• Solas remarks that the orbs were foci used to connect to the power of their ancient gods. The orb Corypheus holds isn’t just an orb, but instead the orb of Fen’harel specifically; it was used by people in the past to connect to Fen’harel in the fade.
  • Before the end, Morrigan runs into Flemeth and Flemeth remarks that “soul transfer,” which has been a theme since DA:O, cannot happen unwillingly. This was obviously put in to make sure that players understand that in the end cutscene, Flemeth is willingly giving her spirit to Fen’harel. But the question is why.
  • In the Emerald Graves, Solas remarks that the forest “has changed a lot” since he was last there. Probably, since that was likely thousands of years ago.
  • Another party banter, Iron Bull says that there’s something odd about Solas’ fighting style. Solas’ fighting style is self-trained and unlike anything Iron Bull has seen, but Iron Bull states that most self-trained fighters have part of their skill that “clunks,” and that Solas’ magic doesn’t “clunk.” Solas deflects by saying that it probably does, Iron Bull just doesn’t notice.
  • Vivienne, too, will notice something very strange about Solas’ magic. After all, he’s an accomplished rift mage… and rifts just started happening.Indeed, Vivienne seems to be the only one actively suspicious about Solas.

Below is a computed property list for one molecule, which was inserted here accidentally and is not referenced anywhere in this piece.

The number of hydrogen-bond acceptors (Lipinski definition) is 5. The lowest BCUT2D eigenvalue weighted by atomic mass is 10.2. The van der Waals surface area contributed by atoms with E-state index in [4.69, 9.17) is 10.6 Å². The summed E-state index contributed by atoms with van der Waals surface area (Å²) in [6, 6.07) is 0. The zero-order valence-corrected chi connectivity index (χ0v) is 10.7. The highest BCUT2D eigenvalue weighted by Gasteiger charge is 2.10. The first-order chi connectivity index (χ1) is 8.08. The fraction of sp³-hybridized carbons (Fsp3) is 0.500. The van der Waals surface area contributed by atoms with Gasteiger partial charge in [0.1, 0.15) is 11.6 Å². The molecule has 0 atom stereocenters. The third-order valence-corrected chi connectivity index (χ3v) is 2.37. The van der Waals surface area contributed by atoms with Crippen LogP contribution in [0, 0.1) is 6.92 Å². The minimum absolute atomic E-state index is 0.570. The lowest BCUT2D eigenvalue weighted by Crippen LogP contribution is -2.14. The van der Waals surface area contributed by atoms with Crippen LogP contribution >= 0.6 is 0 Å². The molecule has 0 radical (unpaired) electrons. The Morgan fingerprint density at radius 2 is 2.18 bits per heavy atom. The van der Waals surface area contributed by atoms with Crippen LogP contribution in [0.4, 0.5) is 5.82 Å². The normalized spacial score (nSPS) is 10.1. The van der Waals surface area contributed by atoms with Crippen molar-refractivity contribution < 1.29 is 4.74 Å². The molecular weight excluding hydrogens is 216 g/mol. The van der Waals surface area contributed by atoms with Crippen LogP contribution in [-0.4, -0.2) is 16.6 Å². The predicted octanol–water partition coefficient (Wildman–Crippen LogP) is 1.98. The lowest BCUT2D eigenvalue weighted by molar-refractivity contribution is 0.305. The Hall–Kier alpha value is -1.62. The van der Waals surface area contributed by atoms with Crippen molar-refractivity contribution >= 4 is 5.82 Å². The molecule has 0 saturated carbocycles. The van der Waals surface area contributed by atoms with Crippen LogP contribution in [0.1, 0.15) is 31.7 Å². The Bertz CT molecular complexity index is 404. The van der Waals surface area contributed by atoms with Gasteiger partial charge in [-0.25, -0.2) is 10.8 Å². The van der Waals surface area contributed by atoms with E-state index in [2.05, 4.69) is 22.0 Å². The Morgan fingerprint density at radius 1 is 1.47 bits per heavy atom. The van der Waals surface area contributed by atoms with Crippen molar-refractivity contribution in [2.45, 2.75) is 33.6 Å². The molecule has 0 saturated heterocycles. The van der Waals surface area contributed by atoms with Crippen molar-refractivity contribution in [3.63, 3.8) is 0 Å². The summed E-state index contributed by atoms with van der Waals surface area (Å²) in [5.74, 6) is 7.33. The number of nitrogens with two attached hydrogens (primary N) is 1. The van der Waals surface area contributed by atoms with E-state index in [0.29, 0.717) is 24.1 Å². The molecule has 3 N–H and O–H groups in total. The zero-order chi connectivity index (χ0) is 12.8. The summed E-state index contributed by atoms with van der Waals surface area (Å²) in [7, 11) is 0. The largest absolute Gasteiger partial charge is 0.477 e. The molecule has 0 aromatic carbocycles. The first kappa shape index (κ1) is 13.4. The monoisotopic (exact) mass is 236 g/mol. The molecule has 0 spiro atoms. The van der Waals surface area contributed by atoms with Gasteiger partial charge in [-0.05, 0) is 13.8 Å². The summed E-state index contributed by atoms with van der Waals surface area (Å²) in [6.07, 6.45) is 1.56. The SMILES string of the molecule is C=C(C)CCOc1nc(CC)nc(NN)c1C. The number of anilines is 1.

• Solas wears the jaw of a wolf around his neck. This one is just cringingly obvious. He also doesn’t wear shoes. Because you know, he’s a wolf.
  • And that’s bad, but not as bad as it could have been–in screenshots on the official Bioware site, he’s shown wearing a wolf pelt. Sigh.
  • Following Wicked Hearts, Solas mentions he misses court life. You can ask him what he knows of it. It’s literally the only time inquiring about something will get you a “Solas mildly disapproves” note–because he’s been caught. He stumbles a bit following this and then makes yet another fade excuse. Throughout the entire plotline, Solas seems to know a lot more about court life than his life as a hedge mage would indicate.
  • This, along with many other references along the way, is a sign that the elven gods may not have been gods so much as nobility. Remember that elves co-existed with magic in the DA universe, so they were all magical (they were immortal, which was a by-product of their magic).
  • As the story line progresses, Solas will draw the entire plot on the walls of his room. There are a lot of freaking wolves in his rendition. A lot. He never finishes it; the jerk.